Harold “Wicky’ Toma is a 102-year-old man, who has lived in the Eaglehawk area his whole life, he has seen Eaglehawk change and develop over the years. He invited us into his home to tell us his story.
Early life –
Harold was born in Eaglehawk, 1916, he grew up on Sailors Gullys road with his 4 sisters and 2 brothers, who all have lived to extraordinary ages as well, with his sister turning 100 later in the year. Harold was home birthed as well as his six other siblings and he went to school at Sailor Gully Primary school (which is now known as Eaglehawk North PS) and then went to Eaglehawk Primary to complete his years 7&8, which is where he met his future wife.
When Harold was younger, there was no cars so most people used a horse and cart There was also no television, so they had to make their own fun. Harold and his siblings would spend all day outside and then when night came they would get their sleeping bags and fall asleep under stars. Harold said that one of his biggest concerns is that kids don’t play outside anymore and there is no community like there was when he was younger. They had cows and for chores they would deliver the milk, that their mother would milk from the cows that morning.
Harold played for Eaglehawk and was lucky enough to win 3 flags. He captained and coached Eaglehawk’s 1946 premiership side and also played in the 1935 and 1941 flag winning games. He remembers taking the bus with his team down to the QEO. He played until 1947 before a back injury, which was the end of his playing days. After retirement Harold went into umpiring, which he did for 10 years and went all over Victoria for many different leagues.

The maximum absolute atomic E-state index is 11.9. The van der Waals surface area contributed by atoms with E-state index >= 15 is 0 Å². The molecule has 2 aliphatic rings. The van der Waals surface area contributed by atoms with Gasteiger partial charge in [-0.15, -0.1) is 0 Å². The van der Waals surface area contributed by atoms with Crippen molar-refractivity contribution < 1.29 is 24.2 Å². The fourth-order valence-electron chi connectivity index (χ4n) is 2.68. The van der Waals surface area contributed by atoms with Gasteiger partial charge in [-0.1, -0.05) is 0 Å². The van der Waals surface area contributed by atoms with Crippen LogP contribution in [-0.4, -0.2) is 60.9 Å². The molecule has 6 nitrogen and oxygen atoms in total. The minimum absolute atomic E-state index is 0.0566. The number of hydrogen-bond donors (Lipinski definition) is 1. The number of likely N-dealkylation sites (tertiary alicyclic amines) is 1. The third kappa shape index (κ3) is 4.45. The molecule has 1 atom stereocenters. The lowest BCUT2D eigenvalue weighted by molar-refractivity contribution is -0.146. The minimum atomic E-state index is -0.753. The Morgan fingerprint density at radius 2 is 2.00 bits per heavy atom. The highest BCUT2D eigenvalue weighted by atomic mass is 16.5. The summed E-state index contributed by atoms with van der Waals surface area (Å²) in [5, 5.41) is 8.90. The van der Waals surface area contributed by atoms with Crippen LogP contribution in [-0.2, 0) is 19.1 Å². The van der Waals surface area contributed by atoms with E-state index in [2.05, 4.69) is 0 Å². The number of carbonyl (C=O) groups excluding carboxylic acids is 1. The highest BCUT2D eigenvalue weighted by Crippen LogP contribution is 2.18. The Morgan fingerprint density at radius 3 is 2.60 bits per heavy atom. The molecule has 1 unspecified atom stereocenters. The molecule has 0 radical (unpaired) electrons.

Harold joined the army during World War 2 and never had to leave the country. Harold had many different jobs throughout his life; he worked in his father’s Eucalyptus Farm in Myers Flat for a few years. Eucalyptus farms were a big part of the economy in 1950-60s, and supplied hundreds of jobs. Sadly, the government went into partnership with Brazil and the farm moved overseas, which meant that hundreds of Australian jobs were lost.
When we asked, Harold, about who was the most interesting person he had met, he said his wife Thora, with the warmest smile on his face.
Harold and Thora met at school when they were 13, they bumped into each other in the school grounds and he asked her if he could walk her home after school, their love just blossomed from there. Harold and Thora got married in December 1941, after getting married; they had 5 kids who now have their own kids who also have kids! Harold still lives in the house he and Thora lived in that they moved in after the World War Two. On their 60th wedding anniversary in 2001 they received a letter form the queen. In 2011, they celebrated their 70th!
His 100th –
When Harold turned 100, he got a letter from the Queen (again), the Australian Prime Minister and the Governor General. Harold thinks he lived this long because he never smoked or drank and always exercised and has been fit his whole life, he has never eaten junk food.
Harold likes spending most mornings in the garden. Harold and his family would always eat the vegetables he has planted instead of buying them.
His family visits when they can but when they do everyone comes – all his grandchildren even his great grandchildren.
Harold regrets nothing and would not change a thing that happened in his life. He loves to listen to ‘the wireless’ and attends church and choir regularly.
Harold is a beautiful old man, with the warmest smile, we really enjoyed talking to him and hope to hear his great stories for many more years to come.